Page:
My mother had her delusions -- meeting Hugh Hefner among them -- and I have mine. For the past 15 years, I've dreamed of living in a pristine, minimalistic Cape Cod home with a lovely white interior (complete, of course, with assistant, personal chef, a few nannies and an on-call masseuse); instead, my life takes place in a crowded, unkempt house, filled to the brim with three kids, two dogs, 25 fish and half a dozen reptiles. Add to that a challenging job, low funds and no help, and you get one woman's recipe for discontent. It's nothing like the hand-to-mouth existence I knew as a child -- but somehow, it's still not enough.
It doesn't take much to set me on edge these days. That may be why, as I passed a "Playboy Club" ad in town recently, I was hit with a tsunami wave of memory, dissatisfaction and grief. Naturally, my immediate impulse was to call my mom.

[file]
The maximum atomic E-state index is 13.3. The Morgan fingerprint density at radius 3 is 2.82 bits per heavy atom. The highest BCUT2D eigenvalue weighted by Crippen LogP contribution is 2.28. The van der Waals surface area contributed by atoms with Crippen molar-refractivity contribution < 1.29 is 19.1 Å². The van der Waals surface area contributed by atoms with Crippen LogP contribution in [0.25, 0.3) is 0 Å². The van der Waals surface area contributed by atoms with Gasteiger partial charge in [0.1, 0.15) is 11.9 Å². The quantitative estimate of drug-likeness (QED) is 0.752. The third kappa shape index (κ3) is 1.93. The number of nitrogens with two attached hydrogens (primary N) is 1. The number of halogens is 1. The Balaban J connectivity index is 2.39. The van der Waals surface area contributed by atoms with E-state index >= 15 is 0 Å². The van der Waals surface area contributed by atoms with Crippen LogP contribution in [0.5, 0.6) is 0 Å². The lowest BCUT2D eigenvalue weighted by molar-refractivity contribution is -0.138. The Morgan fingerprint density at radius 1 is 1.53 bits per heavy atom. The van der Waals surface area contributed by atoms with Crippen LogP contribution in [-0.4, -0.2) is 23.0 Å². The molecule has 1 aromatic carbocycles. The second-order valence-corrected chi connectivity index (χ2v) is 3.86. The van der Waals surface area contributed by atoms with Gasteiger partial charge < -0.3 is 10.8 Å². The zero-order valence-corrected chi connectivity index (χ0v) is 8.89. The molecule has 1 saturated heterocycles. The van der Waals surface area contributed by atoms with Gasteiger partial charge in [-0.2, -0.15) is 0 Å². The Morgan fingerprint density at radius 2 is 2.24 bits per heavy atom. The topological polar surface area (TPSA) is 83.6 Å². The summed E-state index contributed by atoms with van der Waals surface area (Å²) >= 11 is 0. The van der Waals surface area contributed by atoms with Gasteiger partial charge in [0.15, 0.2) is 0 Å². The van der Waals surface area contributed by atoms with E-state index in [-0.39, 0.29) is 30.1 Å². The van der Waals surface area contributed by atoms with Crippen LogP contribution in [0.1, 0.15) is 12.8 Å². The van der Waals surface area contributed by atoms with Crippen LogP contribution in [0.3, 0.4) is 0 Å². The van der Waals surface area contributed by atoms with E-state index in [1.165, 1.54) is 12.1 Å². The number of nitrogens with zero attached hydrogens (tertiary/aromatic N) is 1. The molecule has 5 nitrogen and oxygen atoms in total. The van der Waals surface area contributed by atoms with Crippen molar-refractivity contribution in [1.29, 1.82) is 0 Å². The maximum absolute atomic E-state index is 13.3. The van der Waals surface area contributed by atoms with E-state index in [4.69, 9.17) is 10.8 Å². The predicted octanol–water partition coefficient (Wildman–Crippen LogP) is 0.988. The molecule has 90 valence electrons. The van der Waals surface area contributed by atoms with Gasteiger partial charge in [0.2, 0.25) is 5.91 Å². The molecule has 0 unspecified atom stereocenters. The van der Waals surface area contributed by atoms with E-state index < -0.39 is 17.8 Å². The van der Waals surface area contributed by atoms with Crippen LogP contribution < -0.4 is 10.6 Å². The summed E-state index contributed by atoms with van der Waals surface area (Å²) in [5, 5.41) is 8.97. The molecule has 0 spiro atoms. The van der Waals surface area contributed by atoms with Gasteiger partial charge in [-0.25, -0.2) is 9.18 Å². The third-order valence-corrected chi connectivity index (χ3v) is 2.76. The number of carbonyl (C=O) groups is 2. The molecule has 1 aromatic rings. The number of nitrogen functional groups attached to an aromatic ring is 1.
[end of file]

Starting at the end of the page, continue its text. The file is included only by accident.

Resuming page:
After our familiar back-and-forth -- my litany of complaints followed by her rant about struggles of her own, troubled years of parenthood ("Take your head out of your ass. You think you have it bad?!") -- I changed the subject.
"Did you know they are making a series about the Playboy Clubs?"
"Oh, I saw. They play ads on TV all day. It's the 'Mad Men' syndrome -- anything from that period surely has to be interesting. I think there is one about Pan Am stewardesses, too. I applied there, but they didn't think I was tall enough."
Abruptly, my thoughts adjusted. I looked around town, taking in the "Playboy Club" ad and more, and realized that I have an awful lot to be grateful for. I'll never have to jiggle my boobs and wear a bunny tail -- or work in a factory, or clean toilets -- to make money, even though my mother accepted these jobs as a matter of course. I probably won't get to live my Cape Cod dream either, but it's only because Mom was willing to make significant sacrifices that the memories dredged up by "The Playboy Club" represent her past and not my future.